Originally posted by Louzer

    BTW, does anyone know if there's a way to turn off Rosetta in these things? Just wondering from a programmer's standpoint, to see if developers can turn it off so they can verify their code is completely running as Intel, rather than some of it being run through the emulator (the way OS 7-9 did when it went PPC).



    This is not comparable. Rosetta works on the application-level in an all-or-nothing way. While the 68K emulator of old was transparent and could kick in whenever you were exectuting 68K resources, Rosetta will terminate a PPC-application that tries to call into a x86-plugin or vice versa.
  • Reply 13 of 68
    junkyard dawgjunkyard dawg Posts: 2,801member
    LOL Luzer - return of the "Turbo" button! I loved those things! I don't think I ever could detect any difference with Turbo mode on or off, it was like it was just a cool scoop on the hood of a Trans Am that didn't do anything at all.



    Of course Apple wouldn't call it "Turbo," they would call it the "EMP," as in, "Extreme Mac Power". When you're rendering something in Photoshop and you need that extra little push to get it done on time, just shout out, "EMP! Hit the EMP NOW!"



    Heh.
  • Reply 14 of 68
    aquamacaquamac Posts: 585member
    Quote:

    Originally posted by chris000001

    will the new macintels have firewire 800?



    I can't imagin them not having it.
  • Reply 15 of 68
    crees!crees! Posts: 501member
    The only reason I would have Windows installed is since I design websites they need to be tested on all platforms and browsers. That's about it. Well.. maybe a little CS action here and there.. but that's about it. Man.. wouldn't that be great. Have native Windows emulation and playing CS on your Mac. That's the day. Well.. having CS ported to Mac would be the day.. but until then...
  • Reply 16 of 68
    louzerlouzer Posts: 1,054member
    Quote:

    Originally posted by crees!

    The only reason I would have Windows installed is since I design websites they need to be tested on all platforms and browsers. That's about it. Well.. maybe a little CS action here and there.. but that's about it. Man.. wouldn't that be great. Have native Windows emulation and playing CS on your Mac. That's the day. Well.. having CS ported to Mac would be the day.. but until then...



    Yeah, that would be great! CS all day and all night! Man, I'm about to wet my pants right here!!!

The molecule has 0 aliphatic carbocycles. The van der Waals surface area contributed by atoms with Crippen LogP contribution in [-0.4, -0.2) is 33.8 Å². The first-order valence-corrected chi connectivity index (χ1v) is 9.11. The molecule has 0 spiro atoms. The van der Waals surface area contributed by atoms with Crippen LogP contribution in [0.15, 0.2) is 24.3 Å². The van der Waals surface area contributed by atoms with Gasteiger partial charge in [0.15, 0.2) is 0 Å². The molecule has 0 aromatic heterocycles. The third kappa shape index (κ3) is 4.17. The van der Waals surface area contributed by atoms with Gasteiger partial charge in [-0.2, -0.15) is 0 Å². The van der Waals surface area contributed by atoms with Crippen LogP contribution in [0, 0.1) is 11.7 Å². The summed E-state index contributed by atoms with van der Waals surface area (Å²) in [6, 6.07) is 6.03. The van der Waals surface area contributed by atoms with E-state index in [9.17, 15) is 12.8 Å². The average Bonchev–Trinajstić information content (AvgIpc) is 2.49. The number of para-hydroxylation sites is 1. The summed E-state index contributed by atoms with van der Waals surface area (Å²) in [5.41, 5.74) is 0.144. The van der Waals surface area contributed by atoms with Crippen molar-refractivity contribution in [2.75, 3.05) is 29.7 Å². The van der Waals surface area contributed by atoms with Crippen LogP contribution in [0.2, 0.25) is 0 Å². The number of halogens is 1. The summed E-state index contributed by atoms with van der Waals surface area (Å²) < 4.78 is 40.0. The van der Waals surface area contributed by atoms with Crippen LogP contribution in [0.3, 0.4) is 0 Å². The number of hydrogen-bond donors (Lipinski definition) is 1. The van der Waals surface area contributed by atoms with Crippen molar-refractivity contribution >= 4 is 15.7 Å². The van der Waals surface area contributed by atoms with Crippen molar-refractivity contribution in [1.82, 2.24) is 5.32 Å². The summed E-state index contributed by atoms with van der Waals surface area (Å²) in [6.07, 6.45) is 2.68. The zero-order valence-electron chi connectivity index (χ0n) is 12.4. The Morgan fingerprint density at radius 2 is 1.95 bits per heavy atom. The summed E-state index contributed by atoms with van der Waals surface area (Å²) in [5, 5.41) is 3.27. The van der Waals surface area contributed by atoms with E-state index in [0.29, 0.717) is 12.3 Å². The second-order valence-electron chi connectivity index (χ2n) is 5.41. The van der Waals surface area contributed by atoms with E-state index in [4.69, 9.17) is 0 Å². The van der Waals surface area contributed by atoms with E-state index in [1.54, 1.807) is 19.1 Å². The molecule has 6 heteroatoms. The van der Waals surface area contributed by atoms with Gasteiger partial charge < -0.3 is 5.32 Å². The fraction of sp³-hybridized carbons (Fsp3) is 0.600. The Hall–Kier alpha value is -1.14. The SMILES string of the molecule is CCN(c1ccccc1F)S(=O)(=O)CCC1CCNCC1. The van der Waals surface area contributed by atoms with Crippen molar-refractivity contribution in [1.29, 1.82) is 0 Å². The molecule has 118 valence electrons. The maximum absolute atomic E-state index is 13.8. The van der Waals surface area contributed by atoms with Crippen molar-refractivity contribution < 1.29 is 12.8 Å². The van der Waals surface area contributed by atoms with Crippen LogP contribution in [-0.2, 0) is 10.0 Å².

Just one question. What the hell is CS?
  • Reply 17 of 68
    louzerlouzer Posts: 1,054member
    Quote:

    Originally posted by Junkyard Dawg

    LOL Luzer - return of the "Turbo" button! I loved those things! I don't think I ever could detect any difference with Turbo mode on or off, it was like it was just a cool scoop on the hood of a Trans Am that didn't do anything at all.



    I think the only use it was for was backward compatibility (PC users rejoice!) for some older software, mostly games, that used the CPU's clock as a timer, rather than an actual timer. You know, so if you've got the game running at 66MHz, those Tetris blocks just come screaming down the screen even at level 1! Stuff like that.



    Hey, while we're talking the good ol' days of PC hardware, remember how all those PCs used to come with keys and locks on them as well? "That's right, you need a key to start up that sucker!" We had some of these in our office, and it was hysterical when I found out that they all used the same key! (that's OK, turned out all our desks used the same key too, I guess it was to keep the cleaning staff out of our stuff!).



    I know, you're all on the floor now. Or at your computer going "Vroom! Vroom! Rev that baby up to its Max, baby!"
  • Reply 18 of 68
    gene cleangene clean Posts: 3,481member
    Quote:

    Originally posted by Louzer

    Yeah, that would be great! CS all day and all night! Man, I'm about to wet my pants right here!!!



    Just one question. What the hell is CS?




    Counter Strike, I guess? 8)
  • Reply 19 of 68
    salmonstksalmonstk Posts: 565member
    What is a BIOS???
  • Reply 20 of 68
    spyderspyder Posts: 170member
    Quote:

    Originally posted by salmonstk

    What is a BIOS???



    Basic Input/Output System.



    You know, going to google and typing in BIOS isn't that hard.